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Home for Scientific Whistleblowers

Whistleblowers who accuse their peers of scientific misconduct may soon get some full-time support--from a Michigan-based organization calling itself Whistleblowers for Integrity in Science and Education (WISE). The outfit, which has existed as an informal concept until now, may get a regular office and staff this year, thanks to funds promised by Carolyn Phinney, a psychologist formerly at the University of Michigan (UM), Ann Arbor.

In July, Phinney won $1.67 million in a Michigan state court judgment against UM and two senior researchers whom Phinney had accused of using her data without authorization, according to the New York Times. Phinney, who had done research at UM's Institute of Gerontology, asked the university to intervene in 1988. Dissatisfied with the school's response, Phinney filed suit, deliberately avoiding the cumbersome federal system for punishing misconduct, she says. She won a jury trial in 1993 and was upheld when UM appealed to a higher state court. In July, UM decided not to pursue the case further and wrote a check to Phinney--even though a spokesperson says UM "remains convinced" that the jury was "in error."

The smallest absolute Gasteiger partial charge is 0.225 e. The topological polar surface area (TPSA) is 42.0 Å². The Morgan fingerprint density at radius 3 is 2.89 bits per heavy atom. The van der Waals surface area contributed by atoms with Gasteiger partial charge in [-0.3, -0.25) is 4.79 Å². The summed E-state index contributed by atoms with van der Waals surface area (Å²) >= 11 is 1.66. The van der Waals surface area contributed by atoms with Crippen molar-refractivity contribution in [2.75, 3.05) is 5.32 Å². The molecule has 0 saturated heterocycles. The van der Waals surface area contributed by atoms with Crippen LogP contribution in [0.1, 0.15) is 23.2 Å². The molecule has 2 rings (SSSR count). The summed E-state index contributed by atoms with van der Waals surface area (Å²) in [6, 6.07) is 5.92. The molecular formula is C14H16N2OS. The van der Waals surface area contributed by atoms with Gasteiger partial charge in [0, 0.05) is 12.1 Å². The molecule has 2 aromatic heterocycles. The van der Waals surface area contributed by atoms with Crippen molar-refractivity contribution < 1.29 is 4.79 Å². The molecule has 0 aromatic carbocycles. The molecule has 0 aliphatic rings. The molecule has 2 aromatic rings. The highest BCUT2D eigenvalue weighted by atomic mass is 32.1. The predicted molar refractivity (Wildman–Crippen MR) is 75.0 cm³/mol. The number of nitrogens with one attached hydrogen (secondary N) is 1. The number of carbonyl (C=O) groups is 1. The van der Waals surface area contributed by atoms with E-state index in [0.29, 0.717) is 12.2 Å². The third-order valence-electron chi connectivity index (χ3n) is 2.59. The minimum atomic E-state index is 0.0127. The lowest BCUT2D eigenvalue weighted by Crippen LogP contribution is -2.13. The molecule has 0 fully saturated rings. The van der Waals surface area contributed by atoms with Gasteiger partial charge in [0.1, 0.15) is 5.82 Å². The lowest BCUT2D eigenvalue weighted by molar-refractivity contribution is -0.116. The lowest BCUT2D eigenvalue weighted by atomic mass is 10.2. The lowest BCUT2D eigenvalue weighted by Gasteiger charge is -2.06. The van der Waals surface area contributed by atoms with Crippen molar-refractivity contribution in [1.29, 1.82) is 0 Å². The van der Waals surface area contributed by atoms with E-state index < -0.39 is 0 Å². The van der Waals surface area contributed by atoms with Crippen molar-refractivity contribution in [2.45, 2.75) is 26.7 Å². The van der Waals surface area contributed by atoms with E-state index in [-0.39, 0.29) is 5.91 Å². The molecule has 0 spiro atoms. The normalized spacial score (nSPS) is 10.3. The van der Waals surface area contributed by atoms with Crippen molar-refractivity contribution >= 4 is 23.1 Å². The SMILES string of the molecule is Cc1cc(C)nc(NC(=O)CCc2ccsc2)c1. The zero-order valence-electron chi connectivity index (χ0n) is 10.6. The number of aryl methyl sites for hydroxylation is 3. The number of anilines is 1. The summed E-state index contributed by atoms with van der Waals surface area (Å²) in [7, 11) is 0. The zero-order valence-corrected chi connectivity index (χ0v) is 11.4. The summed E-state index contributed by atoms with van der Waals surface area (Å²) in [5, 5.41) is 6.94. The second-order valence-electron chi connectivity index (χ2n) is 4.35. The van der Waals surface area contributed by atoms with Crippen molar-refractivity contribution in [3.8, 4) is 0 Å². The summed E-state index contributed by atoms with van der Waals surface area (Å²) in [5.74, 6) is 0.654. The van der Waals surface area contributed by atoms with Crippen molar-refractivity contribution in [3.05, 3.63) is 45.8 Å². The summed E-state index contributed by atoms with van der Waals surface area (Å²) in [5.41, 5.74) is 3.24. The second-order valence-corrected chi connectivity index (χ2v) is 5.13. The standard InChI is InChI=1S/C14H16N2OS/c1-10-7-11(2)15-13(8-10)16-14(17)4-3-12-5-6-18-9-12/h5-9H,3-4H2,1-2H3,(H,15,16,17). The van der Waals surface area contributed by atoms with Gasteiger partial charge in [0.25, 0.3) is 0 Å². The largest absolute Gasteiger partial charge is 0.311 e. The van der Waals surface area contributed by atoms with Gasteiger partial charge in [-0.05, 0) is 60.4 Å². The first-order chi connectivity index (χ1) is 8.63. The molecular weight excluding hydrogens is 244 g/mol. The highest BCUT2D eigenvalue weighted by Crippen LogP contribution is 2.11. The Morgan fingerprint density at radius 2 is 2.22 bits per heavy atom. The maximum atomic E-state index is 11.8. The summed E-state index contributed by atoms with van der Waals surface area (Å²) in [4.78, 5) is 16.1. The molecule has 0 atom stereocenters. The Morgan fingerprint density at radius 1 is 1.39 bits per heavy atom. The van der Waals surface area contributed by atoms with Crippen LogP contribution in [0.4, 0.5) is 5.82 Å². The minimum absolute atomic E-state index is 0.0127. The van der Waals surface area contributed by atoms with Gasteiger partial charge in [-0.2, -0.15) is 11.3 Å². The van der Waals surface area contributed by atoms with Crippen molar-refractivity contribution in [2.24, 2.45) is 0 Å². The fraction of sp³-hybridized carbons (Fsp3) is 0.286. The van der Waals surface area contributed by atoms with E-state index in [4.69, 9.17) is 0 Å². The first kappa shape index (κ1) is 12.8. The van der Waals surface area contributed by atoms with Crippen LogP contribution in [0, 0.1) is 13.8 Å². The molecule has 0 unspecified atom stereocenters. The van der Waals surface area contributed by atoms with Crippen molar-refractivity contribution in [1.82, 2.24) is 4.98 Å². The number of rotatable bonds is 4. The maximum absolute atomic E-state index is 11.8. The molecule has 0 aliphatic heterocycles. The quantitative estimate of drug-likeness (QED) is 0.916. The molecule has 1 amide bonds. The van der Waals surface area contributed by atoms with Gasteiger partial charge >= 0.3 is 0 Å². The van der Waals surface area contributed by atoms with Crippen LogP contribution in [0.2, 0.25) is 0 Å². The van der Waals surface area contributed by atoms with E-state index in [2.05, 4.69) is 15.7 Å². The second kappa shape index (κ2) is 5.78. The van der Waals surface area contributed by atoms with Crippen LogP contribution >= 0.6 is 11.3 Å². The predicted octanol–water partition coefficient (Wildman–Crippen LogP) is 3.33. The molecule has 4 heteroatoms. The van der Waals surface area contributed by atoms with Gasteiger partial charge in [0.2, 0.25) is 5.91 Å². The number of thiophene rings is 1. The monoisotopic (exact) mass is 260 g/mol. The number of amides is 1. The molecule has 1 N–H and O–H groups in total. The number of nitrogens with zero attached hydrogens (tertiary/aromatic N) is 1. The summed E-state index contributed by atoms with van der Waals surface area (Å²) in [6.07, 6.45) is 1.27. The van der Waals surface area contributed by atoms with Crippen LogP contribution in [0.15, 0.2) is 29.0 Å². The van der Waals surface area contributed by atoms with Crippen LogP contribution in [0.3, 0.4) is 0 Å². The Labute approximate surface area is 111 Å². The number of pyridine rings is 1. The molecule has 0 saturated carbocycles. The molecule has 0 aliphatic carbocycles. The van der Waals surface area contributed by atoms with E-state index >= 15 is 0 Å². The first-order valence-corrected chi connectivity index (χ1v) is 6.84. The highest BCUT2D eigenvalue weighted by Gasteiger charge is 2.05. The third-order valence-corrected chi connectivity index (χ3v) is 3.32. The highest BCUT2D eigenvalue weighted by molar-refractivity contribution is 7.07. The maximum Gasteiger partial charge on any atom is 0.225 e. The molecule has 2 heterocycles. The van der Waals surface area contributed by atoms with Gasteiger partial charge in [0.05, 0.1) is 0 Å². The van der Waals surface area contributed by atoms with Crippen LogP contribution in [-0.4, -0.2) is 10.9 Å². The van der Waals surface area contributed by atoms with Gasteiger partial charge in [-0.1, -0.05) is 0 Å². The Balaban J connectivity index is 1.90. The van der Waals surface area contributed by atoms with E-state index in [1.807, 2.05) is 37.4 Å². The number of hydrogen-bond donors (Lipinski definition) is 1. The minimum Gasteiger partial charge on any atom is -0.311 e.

Phinney says that she and physical education professor Robert Sprague of the University of Illinois, Urbana, conceived of WISE several years ago. Sprague was also involved in a long-running battle after accusing others of scientific misconduct; both consider themselves whistleblowers. Having gone through the experience, they say, they would like to help others avoid it. Now, Phinney intends to use some of her settlement money on WISE to offer counseling, link up a network of informed lawyers, and provide wider access to a database on misconduct cases maintained by Sprague.